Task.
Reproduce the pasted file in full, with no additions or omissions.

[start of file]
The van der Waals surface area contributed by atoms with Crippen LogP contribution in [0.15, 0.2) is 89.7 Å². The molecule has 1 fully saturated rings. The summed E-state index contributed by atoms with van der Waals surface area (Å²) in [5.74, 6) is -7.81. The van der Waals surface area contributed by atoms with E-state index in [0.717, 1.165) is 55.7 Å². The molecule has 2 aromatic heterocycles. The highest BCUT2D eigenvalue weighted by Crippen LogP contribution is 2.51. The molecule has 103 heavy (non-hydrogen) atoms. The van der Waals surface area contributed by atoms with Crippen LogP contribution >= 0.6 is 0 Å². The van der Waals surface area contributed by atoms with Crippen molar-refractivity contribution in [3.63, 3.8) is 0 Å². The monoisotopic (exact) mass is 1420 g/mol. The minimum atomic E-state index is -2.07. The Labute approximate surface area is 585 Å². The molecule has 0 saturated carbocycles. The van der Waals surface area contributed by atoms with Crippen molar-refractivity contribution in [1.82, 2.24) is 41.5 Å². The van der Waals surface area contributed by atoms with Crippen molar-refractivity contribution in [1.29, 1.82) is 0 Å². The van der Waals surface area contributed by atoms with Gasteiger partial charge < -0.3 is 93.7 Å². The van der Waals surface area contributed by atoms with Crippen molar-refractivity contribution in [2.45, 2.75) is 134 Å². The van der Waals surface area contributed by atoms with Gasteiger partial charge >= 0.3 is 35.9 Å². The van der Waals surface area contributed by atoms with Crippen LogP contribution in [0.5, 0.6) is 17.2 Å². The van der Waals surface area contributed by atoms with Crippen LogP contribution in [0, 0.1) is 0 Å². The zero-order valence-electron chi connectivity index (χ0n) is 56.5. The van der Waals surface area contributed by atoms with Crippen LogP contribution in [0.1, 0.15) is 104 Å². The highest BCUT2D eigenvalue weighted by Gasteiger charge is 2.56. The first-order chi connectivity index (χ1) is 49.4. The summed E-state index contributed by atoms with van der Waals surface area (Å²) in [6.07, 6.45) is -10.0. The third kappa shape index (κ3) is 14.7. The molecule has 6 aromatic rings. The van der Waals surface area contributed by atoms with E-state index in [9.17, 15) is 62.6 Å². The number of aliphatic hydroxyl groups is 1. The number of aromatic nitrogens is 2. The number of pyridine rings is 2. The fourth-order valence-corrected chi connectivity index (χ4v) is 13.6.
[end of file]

The van der Waals surface area contributed by atoms with Crippen LogP contribution in [0.15, 0.2) is 89.7 Å². The molecule has 1 fully saturated rings. The summed E-state index contributed by atoms with van der Waals surface area (Å²) in [5.74, 6) is -7.81. The van der Waals surface area contributed by atoms with E-state index in [0.717, 1.165) is 55.7 Å². The molecule has 2 aromatic heterocycles. The highest BCUT2D eigenvalue weighted by Crippen LogP contribution is 2.51. The molecule has 103 heavy (non-hydrogen) atoms. The van der Waals surface area contributed by atoms with Crippen LogP contribution >= 0.6 is 0 Å². The van der Waals surface area contributed by atoms with Crippen molar-refractivity contribution in [3.63, 3.8) is 0 Å². The monoisotopic (exact) mass is 1420 g/mol. The minimum atomic E-state index is -2.07. The Labute approximate surface area is 585 Å². The molecule has 0 saturated carbocycles. The van der Waals surface area contributed by atoms with Crippen molar-refractivity contribution in [1.82, 2.24) is 41.5 Å². The van der Waals surface area contributed by atoms with Crippen molar-refractivity contribution in [1.29, 1.82) is 0 Å². The van der Waals surface area contributed by atoms with Gasteiger partial charge < -0.3 is 93.7 Å². The van der Waals surface area contributed by atoms with Crippen molar-refractivity contribution in [2.45, 2.75) is 134 Å². The van der Waals surface area contributed by atoms with Gasteiger partial charge >= 0.3 is 35.9 Å². The van der Waals surface area contributed by atoms with Crippen LogP contribution in [0.5, 0.6) is 17.2 Å². The van der Waals surface area contributed by atoms with Crippen LogP contribution in [0, 0.1) is 0 Å². The zero-order valence-electron chi connectivity index (χ0n) is 56.5. The van der Waals surface area contributed by atoms with Crippen LogP contribution in [0.1, 0.15) is 104 Å². The highest BCUT2D eigenvalue weighted by Gasteiger charge is 2.56. The first-order chi connectivity index (χ1) is 49.4. The summed E-state index contributed by atoms with van der Waals surface area (Å²) in [6.07, 6.45) is -10.0. The third kappa shape index (κ3) is 14.7. The molecule has 6 aromatic rings. The van der Waals surface area contributed by atoms with E-state index in [9.17, 15) is 62.6 Å². The number of aliphatic hydroxyl groups is 1. The number of aromatic nitrogens is 2. The number of pyridine rings is 2. The fourth-order valence-corrected chi connectivity index (χ4v) is 13.6.